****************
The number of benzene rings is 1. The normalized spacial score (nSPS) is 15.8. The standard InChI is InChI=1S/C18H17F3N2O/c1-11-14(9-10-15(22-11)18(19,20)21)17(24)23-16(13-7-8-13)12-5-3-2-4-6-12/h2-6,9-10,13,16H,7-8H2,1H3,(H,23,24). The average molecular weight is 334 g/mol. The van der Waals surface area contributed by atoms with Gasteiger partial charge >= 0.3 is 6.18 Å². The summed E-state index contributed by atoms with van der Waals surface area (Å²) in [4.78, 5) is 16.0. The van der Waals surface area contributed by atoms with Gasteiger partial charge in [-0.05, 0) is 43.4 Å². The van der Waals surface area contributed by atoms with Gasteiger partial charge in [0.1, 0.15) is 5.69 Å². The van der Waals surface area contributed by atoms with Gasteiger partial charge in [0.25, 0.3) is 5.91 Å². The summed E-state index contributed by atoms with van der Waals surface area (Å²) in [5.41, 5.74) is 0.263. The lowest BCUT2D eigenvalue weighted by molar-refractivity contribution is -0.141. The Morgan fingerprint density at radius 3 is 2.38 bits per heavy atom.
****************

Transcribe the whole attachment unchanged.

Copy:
The number of benzene rings is 1. The normalized spacial score (nSPS) is 15.8. The standard InChI is InChI=1S/C18H17F3N2O/c1-11-14(9-10-15(22-11)18(19,20)21)17(24)23-16(13-7-8-13)12-5-3-2-4-6-12/h2-6,9-10,13,16H,7-8H2,1H3,(H,23,24). The average molecular weight is 334 g/mol. The van der Waals surface area contributed by atoms with Gasteiger partial charge >= 0.3 is 6.18 Å². The summed E-state index contributed by atoms with van der Waals surface area (Å²) in [4.78, 5) is 16.0. The van der Waals surface area contributed by atoms with Gasteiger partial charge in [-0.05, 0) is 43.4 Å². The van der Waals surface area contributed by atoms with Gasteiger partial charge in [0.1, 0.15) is 5.69 Å². The van der Waals surface area contributed by atoms with Gasteiger partial charge in [0.25, 0.3) is 5.91 Å². The summed E-state index contributed by atoms with van der Waals surface area (Å²) in [5.41, 5.74) is 0.263. The lowest BCUT2D eigenvalue weighted by molar-refractivity contribution is -0.141. The Morgan fingerprint density at radius 3 is 2.38 bits per heavy atom.